The best albums of the week, from Lady Gaga, Freddie Gibbs, and more


It’s hard to explain the dissonance of rapidly refreshing Twitter around midnight on a Friday, with much of the feed absorbed in footage of a Minneapolis police precinct burning, clashes in Louisville, and, at least to my eyes, a smaller faction rapturously counting down a new Lady Gaga album. Two decidedly different approaches to imagining a better world, if one relies on escapism during what seems like the worst possible time for it. That said, no matter how hard it seems to disengage from efforts to disrupt the unending trauma and violence enacted by police, taking 40 minutes (or 14, in one case) to unplug with one of these albums might just be the healthiest thing you can do today. Besides Chromatica, one of the year’s biggest albums in any genre, this week brings a pair of strong rarity collections, new music from Medhane, and a new record from Freddie Gibbs and Alchemist.

Lady Gaga — Chromatica

It’s been a long road to Chromatica, Lady Gaga’s highly anticipated sixth album, but what huge album doesn’t come with a bevy of delays and leaks anymore? The follow-up to Joanne and 2018’s A Star Is Born soundtrack fended off singles arriving earlier than planned and the finished product coming nearly two months after its scheduled release date. The fact that it’s coming at all, when so many major releases have flinched to late summer or even further out, is a minor victory. At first glance, it sounds like a hard-fought return to dance pop maximalism for Gaga, lending a more optimistic sheen to the dystopian cyberpunk aesthetic.

Medhane — Cold Water

The 23-year-old Brooklyn MC Medhane thrives over woozy, disorienting production that tends to collapse time. Paired with his narratives that work through his trauma and upbringing in oblique details, Cold Water reaches the synthesis of what he does best. Along with frequent guests and friends like keiyaA and MIKE, he's found the right like-minded community. "It shows the multitudes behind the experiences of young black people,” he recently told Pitchfork about his network of collaborators. “It’s spread so far, and everyone has their own take on it.”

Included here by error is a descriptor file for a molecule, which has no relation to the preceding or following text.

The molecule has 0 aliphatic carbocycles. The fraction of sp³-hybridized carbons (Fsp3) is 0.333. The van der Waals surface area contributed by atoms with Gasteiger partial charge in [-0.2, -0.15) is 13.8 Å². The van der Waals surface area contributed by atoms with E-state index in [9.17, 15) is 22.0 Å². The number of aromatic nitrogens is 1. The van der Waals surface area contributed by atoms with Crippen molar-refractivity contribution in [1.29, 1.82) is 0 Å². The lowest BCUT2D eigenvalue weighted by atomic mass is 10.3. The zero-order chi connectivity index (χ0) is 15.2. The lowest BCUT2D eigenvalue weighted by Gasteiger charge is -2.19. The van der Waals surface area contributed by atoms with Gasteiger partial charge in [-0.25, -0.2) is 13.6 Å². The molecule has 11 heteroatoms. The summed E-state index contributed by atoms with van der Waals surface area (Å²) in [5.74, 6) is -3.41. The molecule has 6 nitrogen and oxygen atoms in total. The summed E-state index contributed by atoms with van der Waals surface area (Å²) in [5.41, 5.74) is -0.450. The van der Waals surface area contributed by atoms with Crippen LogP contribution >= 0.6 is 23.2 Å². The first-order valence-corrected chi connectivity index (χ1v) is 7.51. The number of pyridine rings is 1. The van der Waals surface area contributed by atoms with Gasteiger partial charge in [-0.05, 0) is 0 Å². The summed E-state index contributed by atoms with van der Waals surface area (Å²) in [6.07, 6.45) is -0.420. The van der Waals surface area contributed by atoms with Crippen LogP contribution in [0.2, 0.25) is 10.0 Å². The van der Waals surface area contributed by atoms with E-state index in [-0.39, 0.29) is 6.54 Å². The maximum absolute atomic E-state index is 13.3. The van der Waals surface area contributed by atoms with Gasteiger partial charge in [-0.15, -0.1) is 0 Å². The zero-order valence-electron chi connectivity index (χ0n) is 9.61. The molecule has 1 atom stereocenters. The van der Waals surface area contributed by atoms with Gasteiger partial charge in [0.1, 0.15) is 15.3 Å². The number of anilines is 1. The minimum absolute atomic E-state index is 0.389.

Freddie Gibbs and Alchemist — Alfredo

The Album We Need Right Now is rarely ever that, but new Freddie Gibbs fits the bill about as well as anything else could. The world-weary, grizzled Gary, Indiana MC has been on a stunningly consistent run as of late, with last year’s Madlib collaboration Bandana containing some of his best songs. Alfredo repairs Gibbs with the Alchemist, who found their lane on 2018’s tape with Curren$y, Fetti. Gibbs is essentially dialed into the entire year, rapping about Joe Exotic and The Last Dance on opener “1985,” and raps “Yeah, the revolution is the genocide/ Look, your execution will be televised” two tracks later on “Scottie Beam.” Tyler, the Creator, Rick Ross, Conway the Machine, and Benny the Butcher also lend a hand on Alfredo.

Joyce Manor — Songs From Northern Torrance

Ten Joyce Manor songs in 14 minutes, you say? After pushing further into larger, melodic power pop on 2018’s Million Dollars to Kill Me, this new rarities collection revives a scrappier version of the band. Culled from recording sessions spanning 2008-2010, many of these tracks will be familiar to any die-hard, frequently popping up in the live set (“Five Beer Plan”) or on the early EPs and albums (“Constant Nothing”) in a different form. A clear schism formed between 2012’s Of All Things I Will Soon Grow Tired and Never Hungover Again, but it’s clear the band isn’t ready to abandon their ragged brevity.

Baths — Pop Music/False B-Sides II

Will Wiesenfeld was one of the 2010s’ most underappreciated experimental pop artists, crafting enormous, skittering songs with minimal tools. His latest release is another leftovers collection that exceeds the sum of its parts and captures all contours of a great songwriter at his absolute peak. Pop Music/False B-Sides II culls from the Obsidian and Romaplasm sessions, capturing the harrowing thematic content of the former with the 2017 record’s glimmering, fantastical maximalism. Get you a man who can do both, etc.

Jade Hairpins — Harmony Avenue

Artists beginning their careers anonymously...don’t see much of that anymore do you? Jade Hairpins appeared much in this way as a mysterious Merge signing way back in 2018 — the same day as Fucked Up’s Dose Your Dreams was released. Now, the new signing was revealed to be an effort of that same band’s Jonah Falco and Mike Haliechuk. It’s scales back Fucked Up’s white-knuckled ambition, finding the jittery midpoint between accessible post-punk and danceable electronic. “Yesterdang” and “(Don’t Break My) Devotion” feel like early highlights.